Another implication present during the financial crisis and currently absent from the pandemic is panic surrounding our financial institutions. We are certainly seeing stress on equity and credit prices for our largest institutions, however by and large we feel the banks are in the best position they could have been to weather this storm. There are a few reasons we feel strongly on the subject, mainly surrounding the massive capitalization of major institutions. Over the last decade our systemically important financial institutions have been required to stockpile capital as a result of the leverage and subsequent insolvency of some large financial firms during the financial crisis. In addition, these firms have all been stress tested for massive losses on a regular basis by regulators. This is not to say we will not experience losses in the banking sector, we simply believe it does not represent the same level of risk as it had in previous market shocks. A functioning market and banking system are two key pieces of infrastructure and we see positives on both fronts.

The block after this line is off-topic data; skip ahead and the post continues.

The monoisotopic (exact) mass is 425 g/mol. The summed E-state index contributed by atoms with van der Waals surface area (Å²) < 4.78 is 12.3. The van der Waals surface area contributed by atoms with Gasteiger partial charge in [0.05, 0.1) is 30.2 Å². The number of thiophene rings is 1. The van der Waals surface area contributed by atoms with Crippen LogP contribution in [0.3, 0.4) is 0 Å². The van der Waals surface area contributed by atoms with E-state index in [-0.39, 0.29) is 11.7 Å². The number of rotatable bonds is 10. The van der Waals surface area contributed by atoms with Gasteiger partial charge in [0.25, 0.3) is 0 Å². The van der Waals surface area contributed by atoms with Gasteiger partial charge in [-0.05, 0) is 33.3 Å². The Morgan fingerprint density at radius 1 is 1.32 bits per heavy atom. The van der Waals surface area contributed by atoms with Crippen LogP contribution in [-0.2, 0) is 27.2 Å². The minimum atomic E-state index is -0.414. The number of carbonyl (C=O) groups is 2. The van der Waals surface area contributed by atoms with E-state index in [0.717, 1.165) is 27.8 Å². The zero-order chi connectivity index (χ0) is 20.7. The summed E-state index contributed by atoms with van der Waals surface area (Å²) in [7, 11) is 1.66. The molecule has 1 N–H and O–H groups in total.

Health Concerns vs. economic concerns
China, South Korea and (hopefully) Italy illustrate that the spread of the virus can be contained with drastic “social distancing” measures, but not without a hit to personal freedom and economic activity. The US case count will get worse before it gets better. The economy itself has likely tipped into a recession and may also get worse before it gets better. The process of finding a bottom in a bear market typically doesn’t happen overnight.
A Coronavirus Recession may sound like a reason to sell, but it’s not. Stocks typically rise starting 3 – 6 months before a recovery. We’re already in that window. It’s been proven time and again those who sell now are likely to regret it.